Safety chief says targets for reducing road deaths can be met

 

The chief executive of the National Safety Council has said he is "quite confident" that Government targets on reducing road deaths will be met in the coming year.

Mr Pat Costello said the total number of fatalities could fall by 26 by the end of 2002, "especially if the penalty points are introduced". This would require a more than 200 per cent improvement in the decline on this year.

The number of people who lost their lives in road accidents so far in 2001 is 404, 11 fewer than last year.

The Government target, set in 1998, was a 20 per cent reduction in road deaths by the end of 2002. Based on 1997 figures, this meant a reduction from 472 in 1997 to 378 by the end of the coming year. Reaching this will require a reduction of 26 on this year.

Last year's figure of 415 was an increase of two on the year before, and figures from the Garda National Traffic Bureau indicate that while fatalities have decreased overall during the past 15 years, the number of road accidents has climbed dramatically, from 8,871 in 1987, to 12,458 last year.

Despite the fact that the penalty points system, initially promised by the Government by the end of 1998, is unlikely to be introduced until October, Mr Costello said figures indicated the National Road Safety Strategy was working.

"The introduction of penalty points is a critical part of the strategy and it will be in place by the end of next year.

"It has been delayed but the Minister, (for the Environment, Mr Bobby Molloy) has recently explained the delays. There have been legislative delays and problems with the Garda computer system."

Council chairman Mr Eddie Shaw, however, has consistently criticised the lack of implementation of the strategy. In November he said if it had been implemented as envisaged in 1998, "people would be walking about who are now dead".

Target dates for random breath testing, a written theory test for driving licence applicants, a national seat-belt survey, a computerised national driver file and penalty points were all missed. Some still remain to be implemented.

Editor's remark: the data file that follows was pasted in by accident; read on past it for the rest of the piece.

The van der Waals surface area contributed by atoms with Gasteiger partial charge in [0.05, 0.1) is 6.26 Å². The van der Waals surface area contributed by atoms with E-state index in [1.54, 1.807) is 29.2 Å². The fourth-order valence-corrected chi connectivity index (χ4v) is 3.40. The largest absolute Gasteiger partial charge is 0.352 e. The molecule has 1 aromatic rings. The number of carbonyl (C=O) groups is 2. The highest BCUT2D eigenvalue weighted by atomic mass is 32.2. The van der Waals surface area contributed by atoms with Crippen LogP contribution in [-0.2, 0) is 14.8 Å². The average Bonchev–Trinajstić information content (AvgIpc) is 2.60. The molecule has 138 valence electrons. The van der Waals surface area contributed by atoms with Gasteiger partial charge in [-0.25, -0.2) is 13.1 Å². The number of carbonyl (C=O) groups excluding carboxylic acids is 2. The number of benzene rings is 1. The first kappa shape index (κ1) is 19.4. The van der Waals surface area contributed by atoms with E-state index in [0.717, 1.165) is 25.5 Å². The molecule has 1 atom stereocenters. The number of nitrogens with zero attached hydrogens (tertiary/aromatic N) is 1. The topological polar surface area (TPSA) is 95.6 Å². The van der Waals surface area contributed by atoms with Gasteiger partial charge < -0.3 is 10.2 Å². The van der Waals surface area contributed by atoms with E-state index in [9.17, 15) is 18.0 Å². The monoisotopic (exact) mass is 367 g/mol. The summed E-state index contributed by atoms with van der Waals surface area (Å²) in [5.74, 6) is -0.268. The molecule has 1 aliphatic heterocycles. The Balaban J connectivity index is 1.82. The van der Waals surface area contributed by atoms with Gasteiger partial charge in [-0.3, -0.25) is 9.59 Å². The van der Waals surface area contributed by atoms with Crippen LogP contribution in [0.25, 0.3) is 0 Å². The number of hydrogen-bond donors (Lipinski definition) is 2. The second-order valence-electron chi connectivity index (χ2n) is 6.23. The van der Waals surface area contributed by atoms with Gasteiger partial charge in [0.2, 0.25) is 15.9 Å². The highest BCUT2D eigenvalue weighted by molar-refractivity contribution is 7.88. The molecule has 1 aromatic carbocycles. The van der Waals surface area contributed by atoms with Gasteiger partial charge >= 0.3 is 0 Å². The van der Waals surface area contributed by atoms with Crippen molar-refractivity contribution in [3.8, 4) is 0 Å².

Mr Costello said this year's reduction in road deaths showed people were taking more care while driving, adding "the ultimate and powerful deterrent" to dangerous driving was "the threat of losing your driving licence".

According to figures from the Garda, there have been 355 road accidents so far this year, of which 103 involved single vehicle crashes. Some 34 were multiple vehicle accidents.

The largest proportion, 155, of those killed were drivers. Some 97 passengers and 88 pedestrians were killed on the roads in 2001. The next largest group was motor-cyclists (45) followed by pedal cyclists (13) and motor cycle pillion passengers (six).

By far the highest proportion of accidents involved young male drivers, aged 17-24, a fact pointed up by the Young Driver Accident (YDA) Survey, 2000, just published by the National Roads Authority. Among it findings are that in 2000 the number of drivers killed per 100,000 population, among 18-24 year-olds, was 10 times higher for males than for females. Just over 30 per cent, or 126, of last year's road fatalities were young drivers.

The most common time for YDA fatalities was around 3 a.m. on Sundays, with 59 per cent of all YDA fatalities occurring on Friday, Saturday or Sunday.